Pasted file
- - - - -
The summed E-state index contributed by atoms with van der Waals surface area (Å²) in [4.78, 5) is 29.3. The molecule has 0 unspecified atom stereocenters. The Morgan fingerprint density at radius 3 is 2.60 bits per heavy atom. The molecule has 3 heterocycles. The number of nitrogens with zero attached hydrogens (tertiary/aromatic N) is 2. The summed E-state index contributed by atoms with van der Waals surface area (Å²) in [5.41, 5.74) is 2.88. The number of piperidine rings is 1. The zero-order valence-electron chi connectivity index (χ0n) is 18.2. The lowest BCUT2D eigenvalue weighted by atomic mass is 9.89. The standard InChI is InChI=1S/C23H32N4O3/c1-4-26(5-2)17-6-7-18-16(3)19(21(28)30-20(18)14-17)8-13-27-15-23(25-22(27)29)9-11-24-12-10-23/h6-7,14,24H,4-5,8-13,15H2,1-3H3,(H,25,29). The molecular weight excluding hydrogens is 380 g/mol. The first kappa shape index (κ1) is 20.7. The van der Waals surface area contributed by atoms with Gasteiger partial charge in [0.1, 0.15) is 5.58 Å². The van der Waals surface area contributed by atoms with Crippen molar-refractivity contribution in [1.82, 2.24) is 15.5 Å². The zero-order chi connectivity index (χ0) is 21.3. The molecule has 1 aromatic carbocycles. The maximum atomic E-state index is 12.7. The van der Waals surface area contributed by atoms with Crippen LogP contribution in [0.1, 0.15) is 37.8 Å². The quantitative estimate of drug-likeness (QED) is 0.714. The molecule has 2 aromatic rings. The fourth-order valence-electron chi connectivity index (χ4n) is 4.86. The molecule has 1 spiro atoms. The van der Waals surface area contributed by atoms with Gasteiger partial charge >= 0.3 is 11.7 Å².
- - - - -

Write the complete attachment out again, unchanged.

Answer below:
The summed E-state index contributed by atoms with van der Waals surface area (Å²) in [4.78, 5) is 29.3. The molecule has 0 unspecified atom stereocenters. The Morgan fingerprint density at radius 3 is 2.60 bits per heavy atom. The molecule has 3 heterocycles. The number of nitrogens with zero attached hydrogens (tertiary/aromatic N) is 2. The summed E-state index contributed by atoms with van der Waals surface area (Å²) in [5.41, 5.74) is 2.88. The number of piperidine rings is 1. The zero-order valence-electron chi connectivity index (χ0n) is 18.2. The lowest BCUT2D eigenvalue weighted by atomic mass is 9.89. The standard InChI is InChI=1S/C23H32N4O3/c1-4-26(5-2)17-6-7-18-16(3)19(21(28)30-20(18)14-17)8-13-27-15-23(25-22(27)29)9-11-24-12-10-23/h6-7,14,24H,4-5,8-13,15H2,1-3H3,(H,25,29). The molecular weight excluding hydrogens is 380 g/mol. The first kappa shape index (κ1) is 20.7. The van der Waals surface area contributed by atoms with Gasteiger partial charge in [0.1, 0.15) is 5.58 Å². The van der Waals surface area contributed by atoms with Crippen molar-refractivity contribution in [1.82, 2.24) is 15.5 Å². The zero-order chi connectivity index (χ0) is 21.3. The molecule has 1 aromatic carbocycles. The maximum atomic E-state index is 12.7. The van der Waals surface area contributed by atoms with Crippen LogP contribution in [0.1, 0.15) is 37.8 Å². The quantitative estimate of drug-likeness (QED) is 0.714. The molecule has 2 aromatic rings. The fourth-order valence-electron chi connectivity index (χ4n) is 4.86. The molecule has 1 spiro atoms. The van der Waals surface area contributed by atoms with Gasteiger partial charge >= 0.3 is 11.7 Å².